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NESS 2006 Annual Meeting
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Biliary Complications Following Hepatic Trauma: The Importance of ERCP
Graciella Bauza, Elliot Servais, David Lichtenstein, Suresh Agarwal, Peter Burke, Erwin Hirsch
Boston University School of Medicine, Boston, MA

Objective: Develop and test an algorithm for utilizing ERCP in the evaluation and treatment of biliary complications following hepatic trauma.
Design: Case control
Setting: Urban, level 1 trauma center
Patients: Twenty-eight patients (ages 15-51, 79% male, average ISS 24.7) who underwent ERCP after hepatic trauma for biliary injuries from December 2000 to April 2006.
Interventions: Endoscopic retrograde cholangiopancreatography (ERCP) with stenting and/or sphincterotomy
Main Outcome Measures: Mechanism of injury, AAST liver injury grade, HIDA scan results, ERCP findings, bile leak outcomes, ERCP-related complications, and length of stay
Results: Over 65 months, 255 patients were admitted with major hepatic trauma (145 blunt and 80 penetrating injuries). Twenty-eight patients (12.4%; 13 blunt, 15 penetrating) underwent ERCP for biliary injury diagnosed by HIDA scan in 26 patients and by clinical exam alone in 2 patients. Average AAST liver injury grade was 3.25. Average time of bile injury diagnosis was hospital day 7. In 8 cases, leaks found to be “contained” on HIDA scan were extrahepatic on ERCP. All leaks resolved following ERCP and no patient required operative drainage. Eight patients had IR drainage of intra-abdominal biliary collections. There was one ERCP-related complication - moderate pancreatitis, which resolved with non-operative management. No deaths in the ERCP cohort and average LOS was 25.8 days.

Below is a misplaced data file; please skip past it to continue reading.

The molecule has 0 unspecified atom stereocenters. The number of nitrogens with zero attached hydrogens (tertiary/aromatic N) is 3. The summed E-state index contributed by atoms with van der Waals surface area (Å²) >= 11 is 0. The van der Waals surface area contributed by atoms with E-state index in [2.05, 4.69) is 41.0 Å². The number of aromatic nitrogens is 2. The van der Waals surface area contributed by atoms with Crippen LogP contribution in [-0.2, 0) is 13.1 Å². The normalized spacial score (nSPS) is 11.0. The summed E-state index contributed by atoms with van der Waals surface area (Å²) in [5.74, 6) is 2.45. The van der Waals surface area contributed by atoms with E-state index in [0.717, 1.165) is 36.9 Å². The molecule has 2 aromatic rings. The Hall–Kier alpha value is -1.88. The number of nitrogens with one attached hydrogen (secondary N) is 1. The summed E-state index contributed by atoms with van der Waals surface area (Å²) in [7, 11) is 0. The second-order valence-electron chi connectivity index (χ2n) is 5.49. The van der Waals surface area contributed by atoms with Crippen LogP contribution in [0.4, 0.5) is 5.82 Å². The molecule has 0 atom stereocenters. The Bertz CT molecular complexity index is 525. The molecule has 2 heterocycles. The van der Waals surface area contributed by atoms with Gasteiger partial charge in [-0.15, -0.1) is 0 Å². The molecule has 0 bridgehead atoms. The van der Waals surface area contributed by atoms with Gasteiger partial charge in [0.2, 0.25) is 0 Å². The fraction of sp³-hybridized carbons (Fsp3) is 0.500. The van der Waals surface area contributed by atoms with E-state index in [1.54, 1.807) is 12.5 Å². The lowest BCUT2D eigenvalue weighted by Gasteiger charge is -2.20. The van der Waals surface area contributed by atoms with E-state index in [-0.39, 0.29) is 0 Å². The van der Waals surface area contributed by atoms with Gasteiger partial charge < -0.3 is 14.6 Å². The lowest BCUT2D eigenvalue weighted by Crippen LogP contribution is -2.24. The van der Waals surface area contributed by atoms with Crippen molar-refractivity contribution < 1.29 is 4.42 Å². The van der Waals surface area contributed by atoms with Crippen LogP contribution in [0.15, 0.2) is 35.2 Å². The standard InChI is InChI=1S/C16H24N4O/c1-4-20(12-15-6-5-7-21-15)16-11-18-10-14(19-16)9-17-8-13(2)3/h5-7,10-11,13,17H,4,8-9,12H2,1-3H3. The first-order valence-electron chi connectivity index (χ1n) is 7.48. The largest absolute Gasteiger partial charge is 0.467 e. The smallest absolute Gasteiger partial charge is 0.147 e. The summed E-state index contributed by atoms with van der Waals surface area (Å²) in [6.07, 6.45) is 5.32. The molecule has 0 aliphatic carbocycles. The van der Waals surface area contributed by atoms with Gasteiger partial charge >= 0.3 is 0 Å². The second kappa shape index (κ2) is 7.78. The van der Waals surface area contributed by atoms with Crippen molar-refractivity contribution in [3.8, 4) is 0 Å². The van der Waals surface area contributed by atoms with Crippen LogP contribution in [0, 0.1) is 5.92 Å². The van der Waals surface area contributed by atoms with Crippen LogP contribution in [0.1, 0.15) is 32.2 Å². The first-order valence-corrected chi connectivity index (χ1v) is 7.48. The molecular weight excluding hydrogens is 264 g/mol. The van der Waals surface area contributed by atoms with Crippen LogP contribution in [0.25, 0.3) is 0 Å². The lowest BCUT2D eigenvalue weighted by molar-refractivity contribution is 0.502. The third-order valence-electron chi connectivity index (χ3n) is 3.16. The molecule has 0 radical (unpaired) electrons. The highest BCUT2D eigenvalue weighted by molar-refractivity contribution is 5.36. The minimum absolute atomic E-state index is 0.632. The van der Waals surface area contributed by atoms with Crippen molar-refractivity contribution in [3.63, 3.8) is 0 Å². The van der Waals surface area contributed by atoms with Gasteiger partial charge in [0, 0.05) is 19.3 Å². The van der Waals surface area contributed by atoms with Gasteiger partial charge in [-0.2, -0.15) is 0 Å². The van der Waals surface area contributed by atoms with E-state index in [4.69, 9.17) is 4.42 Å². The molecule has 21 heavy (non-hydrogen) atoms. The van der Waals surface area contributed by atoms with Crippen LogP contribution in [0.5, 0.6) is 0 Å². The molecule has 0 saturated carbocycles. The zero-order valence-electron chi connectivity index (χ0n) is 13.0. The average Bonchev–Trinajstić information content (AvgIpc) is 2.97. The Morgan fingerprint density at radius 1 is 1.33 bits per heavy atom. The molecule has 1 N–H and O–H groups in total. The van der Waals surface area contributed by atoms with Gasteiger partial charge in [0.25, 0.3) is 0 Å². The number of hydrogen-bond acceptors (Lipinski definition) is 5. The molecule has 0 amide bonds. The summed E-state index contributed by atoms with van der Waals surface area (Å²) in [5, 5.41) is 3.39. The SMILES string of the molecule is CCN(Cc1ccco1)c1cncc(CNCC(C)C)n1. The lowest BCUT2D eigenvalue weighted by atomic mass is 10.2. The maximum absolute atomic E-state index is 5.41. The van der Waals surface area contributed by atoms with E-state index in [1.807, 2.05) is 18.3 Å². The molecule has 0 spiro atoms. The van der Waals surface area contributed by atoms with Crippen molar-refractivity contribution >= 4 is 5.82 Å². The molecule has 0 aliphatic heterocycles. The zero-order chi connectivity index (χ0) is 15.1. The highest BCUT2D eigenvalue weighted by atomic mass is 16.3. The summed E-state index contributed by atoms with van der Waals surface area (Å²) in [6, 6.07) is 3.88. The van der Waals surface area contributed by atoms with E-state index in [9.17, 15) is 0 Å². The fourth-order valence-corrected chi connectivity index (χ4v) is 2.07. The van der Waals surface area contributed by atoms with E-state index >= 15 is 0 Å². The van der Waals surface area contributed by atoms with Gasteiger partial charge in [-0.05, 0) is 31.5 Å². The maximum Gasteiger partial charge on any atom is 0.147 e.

Conclusions: ERCP is a safe and effective strategy for managing biliary complications following hepatic trauma. ERCP better distinguishes extra-hepatic biliary leaks than HIDA scan and eliminates the need for more invasive drainage procedures. An algorithm for hepatic trauma including ERCP decreases morbidity in this patient population.


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